22nd December 1869
My Lord,
My formal Despatch No 40 of this date will acquaint Your Lordship with what I have ascertained to be the state of feeling and affairs with respect to the Judicial system of the Colony and the manner in which theSupremeManuscript image Supreme Courts Ordinance 1869 was passed through the Council. There is no doubt that it was carried only by the exercise of the arbitrary power of the Government, Official members voting contrary to their own opinions, and in ignorance of the Despatch No 40, and passed, even so, mainly in the confident expectation which the Council had been led to entertain that Her Majesty's Government would intervene toremoveManuscript image remove the difficulty in which the Community is placed, by providing elsewhere for one or other of the two Chief Justices whose conflicting claims have prevented any settlement regarded by the Community as satisfactory.
2. If Your Lordship should be willing, and should have it in your power to do so, there can be no doubt that to remove either Mr Needham or Mr Begbie to some otherappointmentManuscript image appointment would be the readiest mode of disposing of a very disagreeable difficulty which the Community are determined not to consider settled by the Act of 1869. There is much irritation upon the subject, kept alive by the ridicule of our American neighbours. I have been informed upon credible authority that on the occasion of the recent visit to this Colony made by Mr Seward, thelateManuscript image late Secretary of State of the United States, on his way from Alaska, the double judicial system and the existence of two Chief Justices in the same Colony, with a handful of population, was made by him the subject of pointed jest not intended to operate to the praise of British Government or Institutions. Hemmed in on all sides as we are by American territory and intimate as are our intercourse and relations withtheManuscript image the neighbouring settlements feelings of loyalty to the parent State are not fostered by what the Colonists are induced to regard as the exercise of arbitrary power on the part of the Imperial Government regardless of their wishes.
3. In default of the removal of one of the present Judges the desideratum seems to be that they should be constituted Judges of the same Court by merger of the existingseparateManuscript image separate jurisdictions. This appears to have been Mr Seymour's first intention, which he was deterred from carrying into effect by the jealousy and dissension which most improperly prevailed between the two Judges on questions originally arising out of the Union of the Colonies, and the erroneous view of the effect of the British Columbia Act 1866 which was especially maintained by Mr Justice Begbie.
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4. I regret to be obliged to say that the personal variance still continues; and the Community know that it entirely neutralizes the intended effect of the ninth section of the Act of 1869; for these Gentlemen who are not on good terms are not likely voluntarily to seek the assistance of each other in the administration of Justice. But I cannot bring myself to the belief that the private quarrels of any OfficialsshouldManuscript image should be allowed to frustrate arrangements for the public convenience.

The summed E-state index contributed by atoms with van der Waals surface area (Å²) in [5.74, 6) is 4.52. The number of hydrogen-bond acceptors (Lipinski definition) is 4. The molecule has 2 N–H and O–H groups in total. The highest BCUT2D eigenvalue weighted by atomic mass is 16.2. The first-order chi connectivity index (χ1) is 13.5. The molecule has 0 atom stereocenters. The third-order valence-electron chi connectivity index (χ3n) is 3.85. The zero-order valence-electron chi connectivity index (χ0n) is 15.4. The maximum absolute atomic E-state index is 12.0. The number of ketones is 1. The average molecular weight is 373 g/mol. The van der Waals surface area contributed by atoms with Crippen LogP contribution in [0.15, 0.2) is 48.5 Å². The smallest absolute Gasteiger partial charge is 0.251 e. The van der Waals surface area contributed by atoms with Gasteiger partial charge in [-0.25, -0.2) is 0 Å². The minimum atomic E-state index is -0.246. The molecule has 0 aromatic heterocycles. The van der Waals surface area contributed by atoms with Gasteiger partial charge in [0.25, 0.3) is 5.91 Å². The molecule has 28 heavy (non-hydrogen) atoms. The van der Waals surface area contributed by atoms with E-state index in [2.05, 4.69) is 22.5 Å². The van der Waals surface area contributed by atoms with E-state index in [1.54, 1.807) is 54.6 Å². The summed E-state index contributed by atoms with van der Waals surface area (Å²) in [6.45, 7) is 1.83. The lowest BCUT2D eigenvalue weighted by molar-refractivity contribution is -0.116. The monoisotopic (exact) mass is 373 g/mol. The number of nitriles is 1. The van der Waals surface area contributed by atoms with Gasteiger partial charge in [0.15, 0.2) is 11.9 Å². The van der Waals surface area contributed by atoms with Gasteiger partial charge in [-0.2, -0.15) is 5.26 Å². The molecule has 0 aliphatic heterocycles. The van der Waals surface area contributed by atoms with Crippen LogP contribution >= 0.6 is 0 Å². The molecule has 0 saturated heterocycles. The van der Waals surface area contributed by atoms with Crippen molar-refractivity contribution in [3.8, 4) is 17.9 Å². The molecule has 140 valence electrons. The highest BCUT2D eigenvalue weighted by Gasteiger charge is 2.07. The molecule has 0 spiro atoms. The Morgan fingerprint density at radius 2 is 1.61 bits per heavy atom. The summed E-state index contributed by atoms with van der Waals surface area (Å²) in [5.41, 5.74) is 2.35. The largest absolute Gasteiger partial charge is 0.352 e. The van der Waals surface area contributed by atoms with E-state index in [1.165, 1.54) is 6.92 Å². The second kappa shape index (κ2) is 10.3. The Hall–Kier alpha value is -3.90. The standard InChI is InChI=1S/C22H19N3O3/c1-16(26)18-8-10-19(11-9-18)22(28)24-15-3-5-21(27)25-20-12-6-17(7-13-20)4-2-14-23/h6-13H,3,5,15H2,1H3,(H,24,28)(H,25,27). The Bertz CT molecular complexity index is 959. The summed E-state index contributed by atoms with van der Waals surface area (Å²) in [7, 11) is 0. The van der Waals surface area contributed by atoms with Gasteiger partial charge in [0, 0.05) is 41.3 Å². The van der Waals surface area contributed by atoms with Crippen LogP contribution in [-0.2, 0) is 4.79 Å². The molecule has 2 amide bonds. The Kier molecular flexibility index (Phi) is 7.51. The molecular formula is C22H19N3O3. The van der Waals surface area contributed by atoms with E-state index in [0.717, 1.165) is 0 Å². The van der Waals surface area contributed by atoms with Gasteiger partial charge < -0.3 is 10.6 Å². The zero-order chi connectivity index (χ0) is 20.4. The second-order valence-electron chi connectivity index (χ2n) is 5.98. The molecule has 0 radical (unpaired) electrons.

5. The only resource appears to be to make it matter of public duty that they should act together. I should hope that in this case English Gentlemen will scarcely allow private pique or personal difference to prevent the honest discharge of their duties. And notwithstanding the objections which may be urgedtoManuscript image to such an arrangement as is proposed I do not think they are of equal weight with the advantages which may be derived from it. Short of a removal of one of the present Judges it seems the nearest approach to obtaining what the Community desires to have—a single jurisdiction for the whole Colony—without which it cannot be denied that much inconvenience and expense is suffered.
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6. It has appeared to me to be my duty to lay the matter before Your Lordship in the aspect which presents itself to me as an impartial observer who had no concern with the misconceptions and complications arising out of the Union of the Colonies. But I should scarcely have thought myself at liberty to reopen a subject apparently settled by the Ordinance of last Session were it not that I have found that that Ordinance was passedinManuscript image in ignorance of the Duke of Buckingham's Despatch No 40 of 1868, while his Grace in the concluding paragraph distinctly stated that it was by no means his desire "to preclude the Government and the Legislature from adopting any other mode of dealing with the existing anomalies which without injustice to existing Officers seems to them to promise more satisfactory practical results."
I haveManuscript image
I have the honor to be,
My Lord,
Your most obedient
humble Servant
A. Musgrave
Minutes by CO staff
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Mr Holland
See minute on Gov. 1382.
CC 5/1
HTH 5.2.70
FR 5/2
G 10/2